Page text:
Note: During cooking, use a utensil to flatten each chunk.

  • Pour 1 tbsp cooking oil into the same pan over high heat and stir fry the mushrooms with 1 1/2 tbsp tomato paste and 1/2 tsp salt for 3 minutes.

  • Repeat the previous step with the remaining toppings.

  • Turn up the heat to high and transfer the cooked contents into the stock broth and season with the Bún Riêu Chay stock cube, vegetable stock powder, salt, rock sugar and vegan fish sauce.

    When it boils, lower the heat to a simmer and add the coconut water in.

  • Mix the tamarind paste with water to dissolve it, then pour it into the vegetable broth.

  • Bring another pot of water to boil and cook the rice vermicelli noodles for 5 minutes or until al dente. Run the cooked noodles under cold water to cool, then set in a colander to drip dry.

  • Cook the water spinach in the broth and assemble your bowl with noodles, toppings and hot soup.

  • Serve topped with fresh garnish and a squeeze of lemon!

Notes

  • Use softer, riper tomatoes for the broth and firmer tomatoes for serving. Ripe tomatoes have fuller flavor which is perfect to cook down and season your broth with. Save the firmer tomatoes for a quick boil and when you’re just about to eat.
  • Like all other noodle soups, the broth will taste better the next day. So this is the perfect dish to make ahead of time and can just be reheated the following day.
  • Don’t overseason it! You’ll have plenty of opportunities to season the toppings as you cook them, but go light to start. You can always taste and add more salt or sugar towards the end of cooking.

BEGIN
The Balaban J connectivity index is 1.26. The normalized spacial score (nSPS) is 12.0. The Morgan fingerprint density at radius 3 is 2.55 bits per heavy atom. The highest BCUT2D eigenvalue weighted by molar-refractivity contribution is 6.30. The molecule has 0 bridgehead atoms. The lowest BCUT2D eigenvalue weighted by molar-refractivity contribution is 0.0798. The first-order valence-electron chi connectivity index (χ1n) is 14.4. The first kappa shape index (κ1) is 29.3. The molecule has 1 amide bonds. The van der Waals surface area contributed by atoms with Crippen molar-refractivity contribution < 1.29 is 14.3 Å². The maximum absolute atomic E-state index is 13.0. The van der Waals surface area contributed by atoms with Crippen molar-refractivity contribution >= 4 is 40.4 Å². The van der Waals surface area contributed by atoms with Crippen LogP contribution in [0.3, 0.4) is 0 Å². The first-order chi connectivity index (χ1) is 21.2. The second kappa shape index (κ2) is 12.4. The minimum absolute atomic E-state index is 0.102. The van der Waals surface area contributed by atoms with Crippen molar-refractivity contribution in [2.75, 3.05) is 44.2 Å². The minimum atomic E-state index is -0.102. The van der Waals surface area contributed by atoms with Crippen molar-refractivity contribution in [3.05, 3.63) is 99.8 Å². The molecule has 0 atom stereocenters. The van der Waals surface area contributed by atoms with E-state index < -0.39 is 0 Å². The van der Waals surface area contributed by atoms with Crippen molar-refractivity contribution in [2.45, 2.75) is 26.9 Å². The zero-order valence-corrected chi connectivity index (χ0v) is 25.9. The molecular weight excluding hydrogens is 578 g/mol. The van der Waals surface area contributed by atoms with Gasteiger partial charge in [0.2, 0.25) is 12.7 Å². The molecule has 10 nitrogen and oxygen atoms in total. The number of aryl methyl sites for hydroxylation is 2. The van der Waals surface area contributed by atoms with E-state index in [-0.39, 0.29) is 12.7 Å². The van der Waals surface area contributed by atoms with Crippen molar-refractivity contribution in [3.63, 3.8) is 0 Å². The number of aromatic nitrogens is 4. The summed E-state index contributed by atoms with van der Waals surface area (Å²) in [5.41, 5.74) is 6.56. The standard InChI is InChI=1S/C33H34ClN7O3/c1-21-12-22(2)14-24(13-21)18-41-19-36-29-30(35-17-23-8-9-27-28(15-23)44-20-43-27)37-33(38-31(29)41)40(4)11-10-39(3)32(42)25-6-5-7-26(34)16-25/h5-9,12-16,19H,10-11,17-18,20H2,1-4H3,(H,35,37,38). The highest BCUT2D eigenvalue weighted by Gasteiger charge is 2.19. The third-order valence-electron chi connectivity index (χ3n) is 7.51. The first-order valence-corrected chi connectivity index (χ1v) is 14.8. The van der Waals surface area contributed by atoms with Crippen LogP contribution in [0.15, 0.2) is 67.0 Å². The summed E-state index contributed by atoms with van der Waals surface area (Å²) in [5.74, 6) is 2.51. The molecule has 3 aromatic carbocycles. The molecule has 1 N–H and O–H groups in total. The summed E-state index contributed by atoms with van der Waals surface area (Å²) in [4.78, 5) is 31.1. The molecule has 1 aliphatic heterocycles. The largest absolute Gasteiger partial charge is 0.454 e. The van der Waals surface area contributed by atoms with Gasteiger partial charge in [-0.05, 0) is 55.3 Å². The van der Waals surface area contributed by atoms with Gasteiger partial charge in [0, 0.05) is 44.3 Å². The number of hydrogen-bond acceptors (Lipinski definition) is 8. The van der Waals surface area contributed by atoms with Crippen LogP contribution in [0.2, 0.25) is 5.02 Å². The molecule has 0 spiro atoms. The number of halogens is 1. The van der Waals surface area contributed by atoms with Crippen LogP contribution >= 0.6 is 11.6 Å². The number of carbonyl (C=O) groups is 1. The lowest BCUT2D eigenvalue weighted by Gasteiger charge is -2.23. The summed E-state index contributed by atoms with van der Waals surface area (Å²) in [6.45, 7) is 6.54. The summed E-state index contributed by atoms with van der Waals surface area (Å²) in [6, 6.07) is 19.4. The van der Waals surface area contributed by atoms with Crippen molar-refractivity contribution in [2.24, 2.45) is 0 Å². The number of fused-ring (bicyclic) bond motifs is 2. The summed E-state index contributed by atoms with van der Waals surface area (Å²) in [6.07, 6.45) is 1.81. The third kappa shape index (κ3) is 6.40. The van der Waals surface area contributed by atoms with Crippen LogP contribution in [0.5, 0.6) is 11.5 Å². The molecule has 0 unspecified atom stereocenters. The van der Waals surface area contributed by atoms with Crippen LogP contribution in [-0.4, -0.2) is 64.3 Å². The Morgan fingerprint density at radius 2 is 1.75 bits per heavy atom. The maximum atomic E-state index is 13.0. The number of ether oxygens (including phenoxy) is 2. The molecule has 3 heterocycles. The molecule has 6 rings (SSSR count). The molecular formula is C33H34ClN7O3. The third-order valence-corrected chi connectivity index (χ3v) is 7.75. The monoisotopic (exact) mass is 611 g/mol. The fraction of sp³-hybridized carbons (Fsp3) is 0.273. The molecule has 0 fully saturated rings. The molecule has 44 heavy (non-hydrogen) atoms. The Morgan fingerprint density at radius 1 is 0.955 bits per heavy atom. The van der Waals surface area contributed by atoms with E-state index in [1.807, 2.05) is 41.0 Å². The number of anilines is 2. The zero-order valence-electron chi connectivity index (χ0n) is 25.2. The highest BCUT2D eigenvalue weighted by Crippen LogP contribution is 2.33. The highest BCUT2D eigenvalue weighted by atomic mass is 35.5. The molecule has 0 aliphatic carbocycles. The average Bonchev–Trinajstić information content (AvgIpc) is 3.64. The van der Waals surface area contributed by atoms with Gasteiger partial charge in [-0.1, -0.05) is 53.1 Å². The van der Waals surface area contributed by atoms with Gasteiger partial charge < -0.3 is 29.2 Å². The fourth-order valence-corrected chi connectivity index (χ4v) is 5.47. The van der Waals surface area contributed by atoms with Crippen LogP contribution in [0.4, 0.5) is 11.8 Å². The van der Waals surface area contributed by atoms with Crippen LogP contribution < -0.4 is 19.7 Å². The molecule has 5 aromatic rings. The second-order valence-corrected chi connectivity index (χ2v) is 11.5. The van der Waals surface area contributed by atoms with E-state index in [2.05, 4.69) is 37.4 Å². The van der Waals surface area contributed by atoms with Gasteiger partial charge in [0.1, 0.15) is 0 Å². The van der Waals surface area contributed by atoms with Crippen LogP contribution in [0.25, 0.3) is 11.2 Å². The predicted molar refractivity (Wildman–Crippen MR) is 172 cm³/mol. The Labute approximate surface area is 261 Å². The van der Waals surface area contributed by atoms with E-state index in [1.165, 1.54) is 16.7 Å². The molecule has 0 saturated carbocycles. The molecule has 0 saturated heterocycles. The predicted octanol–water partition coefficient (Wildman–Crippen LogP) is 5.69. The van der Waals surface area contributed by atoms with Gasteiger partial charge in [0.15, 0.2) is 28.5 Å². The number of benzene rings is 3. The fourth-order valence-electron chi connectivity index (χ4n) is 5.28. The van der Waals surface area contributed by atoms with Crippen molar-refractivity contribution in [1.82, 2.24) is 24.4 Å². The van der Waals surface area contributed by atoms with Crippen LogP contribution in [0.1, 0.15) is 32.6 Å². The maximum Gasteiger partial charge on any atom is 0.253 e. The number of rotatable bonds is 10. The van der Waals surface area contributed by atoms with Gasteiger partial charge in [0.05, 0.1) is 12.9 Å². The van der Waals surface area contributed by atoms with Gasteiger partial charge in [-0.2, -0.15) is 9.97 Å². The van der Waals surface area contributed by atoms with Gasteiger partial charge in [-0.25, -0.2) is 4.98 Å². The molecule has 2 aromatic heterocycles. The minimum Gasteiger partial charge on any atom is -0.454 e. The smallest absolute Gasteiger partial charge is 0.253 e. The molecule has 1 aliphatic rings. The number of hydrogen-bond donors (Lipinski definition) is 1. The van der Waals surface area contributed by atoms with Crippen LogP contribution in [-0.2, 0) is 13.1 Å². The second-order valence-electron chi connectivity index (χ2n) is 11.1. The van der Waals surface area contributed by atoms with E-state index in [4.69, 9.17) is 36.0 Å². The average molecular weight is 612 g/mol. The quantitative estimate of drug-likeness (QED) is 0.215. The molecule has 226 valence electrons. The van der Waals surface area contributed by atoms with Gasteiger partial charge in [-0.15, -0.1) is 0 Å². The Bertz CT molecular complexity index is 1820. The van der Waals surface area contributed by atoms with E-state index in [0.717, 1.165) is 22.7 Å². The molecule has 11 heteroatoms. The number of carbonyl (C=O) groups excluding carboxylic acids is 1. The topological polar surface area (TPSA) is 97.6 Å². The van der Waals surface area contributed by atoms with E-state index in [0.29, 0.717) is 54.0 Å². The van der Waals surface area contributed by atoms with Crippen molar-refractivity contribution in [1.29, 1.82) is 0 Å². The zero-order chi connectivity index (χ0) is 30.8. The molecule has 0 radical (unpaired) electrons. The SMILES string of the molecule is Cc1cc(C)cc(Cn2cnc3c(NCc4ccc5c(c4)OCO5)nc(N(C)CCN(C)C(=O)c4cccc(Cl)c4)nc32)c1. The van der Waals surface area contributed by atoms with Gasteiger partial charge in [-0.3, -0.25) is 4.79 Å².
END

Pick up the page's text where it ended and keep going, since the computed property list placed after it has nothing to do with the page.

• Some of the fruits and vegetables for the stock can be easily found in the kitchen, but you can certainly use any others available in that season such as corn, cauliflower, nashi, wintermelon and celery.
  • The tamarind paste and Bún Riêu Chay stock cubes can be found in Asian supermarkets.
  • All of the tofu varieties and vegetarian hams can be found in the fridge or freezer section of Asian vegetarian stores. If they’re not available, mushrooms are a great substitute.
  • All of these greens can be found fresh at your local Asian supermarket. If there are some that are no available, you can simply leave them out.
  • Bún Riêu Chay is traditionally eaten with thinner rice vermicelli noodles that have a milky white color when cooked. Be careful not to get it confused with vermicellli that is clear when cooked.

Nutrition

Calories:

292

kcal

|

Carbohydrates:

43

g

|

Protein:

13

g

|

Fat:

8

g

|

Saturated Fat:

1

g

|

Cholesterol:

65

mg

|

Sodium:

2362

mg

|

Potassium:

1298

mg

|

Fiber:

10

g

|

Sugar:

25

g

|

Vitamin A:

4894

IU

|

Vitamin C:

45

mg

|

Calcium:

142

mg

|

Iron:

2

mg

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Bí Quyết nấu BÚN RIÊU không cần cua đồng vẫn Thơm Ngon Chuẩn Vị | Amazing Crab Noodle Soup